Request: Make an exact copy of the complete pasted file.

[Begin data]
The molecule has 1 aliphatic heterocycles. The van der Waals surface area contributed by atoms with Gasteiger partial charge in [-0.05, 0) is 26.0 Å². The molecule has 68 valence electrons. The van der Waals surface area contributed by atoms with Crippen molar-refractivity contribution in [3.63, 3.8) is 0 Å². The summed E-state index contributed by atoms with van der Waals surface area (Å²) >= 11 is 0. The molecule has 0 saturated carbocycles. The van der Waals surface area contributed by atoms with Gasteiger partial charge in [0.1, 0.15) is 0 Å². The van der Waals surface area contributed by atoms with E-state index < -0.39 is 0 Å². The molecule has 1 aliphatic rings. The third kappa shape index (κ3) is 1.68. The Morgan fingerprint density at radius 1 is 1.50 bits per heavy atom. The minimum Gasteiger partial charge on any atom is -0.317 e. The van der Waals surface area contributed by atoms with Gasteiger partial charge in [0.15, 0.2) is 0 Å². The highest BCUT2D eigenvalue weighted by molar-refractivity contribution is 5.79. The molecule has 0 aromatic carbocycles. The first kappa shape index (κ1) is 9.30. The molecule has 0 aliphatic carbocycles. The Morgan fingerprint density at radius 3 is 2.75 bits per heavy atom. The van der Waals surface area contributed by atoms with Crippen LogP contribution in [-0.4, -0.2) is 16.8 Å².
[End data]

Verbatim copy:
The molecule has 1 aliphatic heterocycles. The van der Waals surface area contributed by atoms with Gasteiger partial charge in [-0.05, 0) is 26.0 Å². The molecule has 68 valence electrons. The van der Waals surface area contributed by atoms with Crippen molar-refractivity contribution in [3.63, 3.8) is 0 Å². The summed E-state index contributed by atoms with van der Waals surface area (Å²) >= 11 is 0. The molecule has 0 saturated carbocycles. The van der Waals surface area contributed by atoms with Gasteiger partial charge in [0.1, 0.15) is 0 Å². The van der Waals surface area contributed by atoms with E-state index < -0.39 is 0 Å². The molecule has 1 aliphatic rings. The third kappa shape index (κ3) is 1.68. The Morgan fingerprint density at radius 1 is 1.50 bits per heavy atom. The minimum Gasteiger partial charge on any atom is -0.317 e. The van der Waals surface area contributed by atoms with Gasteiger partial charge in [0.15, 0.2) is 0 Å². The highest BCUT2D eigenvalue weighted by molar-refractivity contribution is 5.79. The molecule has 0 aromatic carbocycles. The first kappa shape index (κ1) is 9.30. The molecule has 0 aliphatic carbocycles. The Morgan fingerprint density at radius 3 is 2.75 bits per heavy atom. The van der Waals surface area contributed by atoms with Crippen LogP contribution in [-0.4, -0.2) is 16.8 Å².